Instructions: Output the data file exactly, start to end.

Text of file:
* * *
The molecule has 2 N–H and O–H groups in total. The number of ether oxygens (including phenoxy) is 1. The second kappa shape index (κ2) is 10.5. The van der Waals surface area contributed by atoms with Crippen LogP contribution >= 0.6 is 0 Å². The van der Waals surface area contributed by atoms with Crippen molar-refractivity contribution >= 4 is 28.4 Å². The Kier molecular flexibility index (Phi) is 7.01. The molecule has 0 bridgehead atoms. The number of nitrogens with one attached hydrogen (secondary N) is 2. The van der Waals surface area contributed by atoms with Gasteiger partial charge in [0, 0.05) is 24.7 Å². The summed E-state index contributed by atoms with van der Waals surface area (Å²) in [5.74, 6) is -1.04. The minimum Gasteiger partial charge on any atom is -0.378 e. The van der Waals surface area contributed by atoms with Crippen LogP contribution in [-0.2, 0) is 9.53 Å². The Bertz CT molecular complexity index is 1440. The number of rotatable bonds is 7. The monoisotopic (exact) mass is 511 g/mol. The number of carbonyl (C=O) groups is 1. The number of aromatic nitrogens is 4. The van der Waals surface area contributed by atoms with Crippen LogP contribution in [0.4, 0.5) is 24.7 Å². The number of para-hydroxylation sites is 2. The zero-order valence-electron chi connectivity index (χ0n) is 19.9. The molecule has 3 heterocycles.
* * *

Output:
The molecule has 2 N–H and O–H groups in total. The number of ether oxygens (including phenoxy) is 1. The second kappa shape index (κ2) is 10.5. The van der Waals surface area contributed by atoms with Crippen LogP contribution >= 0.6 is 0 Å². The van der Waals surface area contributed by atoms with Crippen molar-refractivity contribution >= 4 is 28.4 Å². The Kier molecular flexibility index (Phi) is 7.01. The molecule has 0 bridgehead atoms. The number of nitrogens with one attached hydrogen (secondary N) is 2. The van der Waals surface area contributed by atoms with Gasteiger partial charge in [0, 0.05) is 24.7 Å². The summed E-state index contributed by atoms with van der Waals surface area (Å²) in [5.74, 6) is -1.04. The minimum Gasteiger partial charge on any atom is -0.378 e. The van der Waals surface area contributed by atoms with Crippen LogP contribution in [-0.2, 0) is 9.53 Å². The Bertz CT molecular complexity index is 1440. The number of rotatable bonds is 7. The monoisotopic (exact) mass is 511 g/mol. The number of carbonyl (C=O) groups is 1. The number of aromatic nitrogens is 4. The van der Waals surface area contributed by atoms with Crippen LogP contribution in [0.4, 0.5) is 24.7 Å². The number of para-hydroxylation sites is 2. The zero-order valence-electron chi connectivity index (χ0n) is 19.9. The molecule has 3 heterocycles.